Please explain why Node shouldn't be permitted or wouldn't be appropriate for "advanced" scenarios. What advantage does Node acquire by resisting fibers & threads inclusion? You seem to have a set characterization for where you think Node fits, but I don't understand what basis you are making these assertions from, and I'm curious if there's anything to justify these stated opinions.

As for type-checking, there are options such as TypeScript which can be used on Node if a team finds them helpful.

What advantages _does_ Node bring except for "same language on server side" and good handling of high-load scenarios?

I might be ignorant, but it seems that you have to do a lot of ceremonies for some simple parallelisation, how do I do Parallel.For(...) or Task.Run(...).ContinueWith(...) in Node.js?

There's a big difference between a thread implementation that works (Java) and a thread implementation that only works (Python). Even languages close to the metal enough that you'd think they could support threads (C++) have enough problems with libraries and dependencies that you can't entirely depend on threads working right.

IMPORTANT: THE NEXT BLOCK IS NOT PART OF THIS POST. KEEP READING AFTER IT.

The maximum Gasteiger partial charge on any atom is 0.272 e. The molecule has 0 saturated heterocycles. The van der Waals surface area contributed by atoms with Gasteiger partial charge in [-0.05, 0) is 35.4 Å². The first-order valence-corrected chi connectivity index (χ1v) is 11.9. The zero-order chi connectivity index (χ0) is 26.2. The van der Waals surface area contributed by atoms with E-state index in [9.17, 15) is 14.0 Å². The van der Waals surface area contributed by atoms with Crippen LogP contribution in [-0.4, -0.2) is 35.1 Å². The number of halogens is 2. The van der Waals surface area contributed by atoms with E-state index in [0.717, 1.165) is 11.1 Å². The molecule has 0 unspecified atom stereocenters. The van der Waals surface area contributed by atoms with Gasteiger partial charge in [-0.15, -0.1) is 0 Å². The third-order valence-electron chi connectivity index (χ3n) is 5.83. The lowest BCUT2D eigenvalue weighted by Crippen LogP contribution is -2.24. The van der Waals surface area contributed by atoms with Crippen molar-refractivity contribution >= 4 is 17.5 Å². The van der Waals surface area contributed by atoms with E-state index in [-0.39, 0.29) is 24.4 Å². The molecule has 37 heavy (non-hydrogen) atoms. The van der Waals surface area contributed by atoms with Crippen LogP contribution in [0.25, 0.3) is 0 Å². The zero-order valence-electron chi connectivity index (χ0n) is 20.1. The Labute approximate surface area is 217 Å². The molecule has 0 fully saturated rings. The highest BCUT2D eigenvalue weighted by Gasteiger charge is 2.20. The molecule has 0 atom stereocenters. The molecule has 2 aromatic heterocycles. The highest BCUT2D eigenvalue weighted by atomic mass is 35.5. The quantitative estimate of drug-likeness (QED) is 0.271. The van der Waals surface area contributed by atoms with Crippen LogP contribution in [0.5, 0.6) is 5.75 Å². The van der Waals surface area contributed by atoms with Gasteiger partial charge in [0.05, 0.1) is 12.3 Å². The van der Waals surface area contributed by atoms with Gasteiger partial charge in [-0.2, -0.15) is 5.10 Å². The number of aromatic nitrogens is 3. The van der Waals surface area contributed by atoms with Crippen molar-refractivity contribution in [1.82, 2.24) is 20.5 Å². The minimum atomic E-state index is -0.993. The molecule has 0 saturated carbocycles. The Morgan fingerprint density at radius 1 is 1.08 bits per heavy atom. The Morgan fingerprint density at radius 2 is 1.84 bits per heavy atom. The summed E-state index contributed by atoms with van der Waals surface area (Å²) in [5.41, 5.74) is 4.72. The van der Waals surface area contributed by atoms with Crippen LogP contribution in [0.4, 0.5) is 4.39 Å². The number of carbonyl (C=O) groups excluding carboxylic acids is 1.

The current way if your workload is cpu-bound is to use cluster or child_process with a priority queue.

http://nodejs.org/api/cluster.html http://nodejs.org/api/child_process.html

I disagree with the premise that a project is "abandoned" unless it has very recent commits to master. We are living in a weird world if that's the case.

My CPU intensive work is wrapped around services. This can be direct native calls to libs (c or openmp), actors via akka, finagle, storm, Hadoop, spark or mesos for that matter. The beauty of node is it's single threaded-ness. Doesn't mean I cannot orchestrate these single threaded apps as services, asynchronously. Freeing me up from thinking too much about locks and low level context switching.